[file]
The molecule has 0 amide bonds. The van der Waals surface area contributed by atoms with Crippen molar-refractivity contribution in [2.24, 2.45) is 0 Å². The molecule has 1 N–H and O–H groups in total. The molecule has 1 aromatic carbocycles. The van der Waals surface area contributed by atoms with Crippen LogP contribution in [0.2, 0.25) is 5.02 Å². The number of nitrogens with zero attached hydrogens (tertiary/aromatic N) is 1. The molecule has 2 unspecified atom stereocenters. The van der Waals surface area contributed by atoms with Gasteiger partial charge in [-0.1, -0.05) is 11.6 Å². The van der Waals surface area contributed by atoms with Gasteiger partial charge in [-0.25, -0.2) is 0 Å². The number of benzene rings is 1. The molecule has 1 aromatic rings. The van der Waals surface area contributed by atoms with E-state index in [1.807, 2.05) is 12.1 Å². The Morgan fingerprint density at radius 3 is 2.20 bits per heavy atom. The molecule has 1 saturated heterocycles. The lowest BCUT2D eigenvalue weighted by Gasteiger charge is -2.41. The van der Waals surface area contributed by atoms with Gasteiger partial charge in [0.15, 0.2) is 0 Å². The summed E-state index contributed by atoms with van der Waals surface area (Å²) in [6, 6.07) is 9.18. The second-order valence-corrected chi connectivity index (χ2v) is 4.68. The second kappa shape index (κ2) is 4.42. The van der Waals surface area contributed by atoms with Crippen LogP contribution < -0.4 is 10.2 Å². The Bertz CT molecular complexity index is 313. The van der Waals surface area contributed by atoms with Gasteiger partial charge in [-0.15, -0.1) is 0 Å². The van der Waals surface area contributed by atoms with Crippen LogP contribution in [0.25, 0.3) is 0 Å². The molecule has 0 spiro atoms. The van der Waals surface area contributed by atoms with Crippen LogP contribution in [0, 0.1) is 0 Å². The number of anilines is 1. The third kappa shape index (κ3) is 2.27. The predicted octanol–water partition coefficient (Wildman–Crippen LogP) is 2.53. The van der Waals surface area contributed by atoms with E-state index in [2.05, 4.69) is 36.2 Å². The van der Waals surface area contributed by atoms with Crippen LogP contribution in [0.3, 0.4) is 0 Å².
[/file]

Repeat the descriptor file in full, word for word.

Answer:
The molecule has 0 amide bonds. The van der Waals surface area contributed by atoms with Crippen molar-refractivity contribution in [2.24, 2.45) is 0 Å². The molecule has 1 N–H and O–H groups in total. The molecule has 1 aromatic carbocycles. The van der Waals surface area contributed by atoms with Crippen LogP contribution in [0.2, 0.25) is 5.02 Å². The number of nitrogens with zero attached hydrogens (tertiary/aromatic N) is 1. The molecule has 2 unspecified atom stereocenters. The van der Waals surface area contributed by atoms with Gasteiger partial charge in [-0.1, -0.05) is 11.6 Å². The van der Waals surface area contributed by atoms with Gasteiger partial charge in [-0.25, -0.2) is 0 Å². The number of benzene rings is 1. The molecule has 1 aromatic rings. The van der Waals surface area contributed by atoms with E-state index in [1.807, 2.05) is 12.1 Å². The Morgan fingerprint density at radius 3 is 2.20 bits per heavy atom. The molecule has 1 saturated heterocycles. The lowest BCUT2D eigenvalue weighted by Gasteiger charge is -2.41. The van der Waals surface area contributed by atoms with Gasteiger partial charge in [0.15, 0.2) is 0 Å². The summed E-state index contributed by atoms with van der Waals surface area (Å²) in [6, 6.07) is 9.18. The second-order valence-corrected chi connectivity index (χ2v) is 4.68. The second kappa shape index (κ2) is 4.42. The van der Waals surface area contributed by atoms with Crippen LogP contribution < -0.4 is 10.2 Å². The Bertz CT molecular complexity index is 313. The van der Waals surface area contributed by atoms with Gasteiger partial charge in [-0.15, -0.1) is 0 Å². The van der Waals surface area contributed by atoms with Crippen LogP contribution in [0.25, 0.3) is 0 Å². The molecule has 0 spiro atoms. The van der Waals surface area contributed by atoms with Crippen LogP contribution in [0, 0.1) is 0 Å². The number of anilines is 1. The third kappa shape index (κ3) is 2.27. The predicted octanol–water partition coefficient (Wildman–Crippen LogP) is 2.53. The van der Waals surface area contributed by atoms with E-state index in [2.05, 4.69) is 36.2 Å². The van der Waals surface area contributed by atoms with Crippen LogP contribution in [0.3, 0.4) is 0 Å².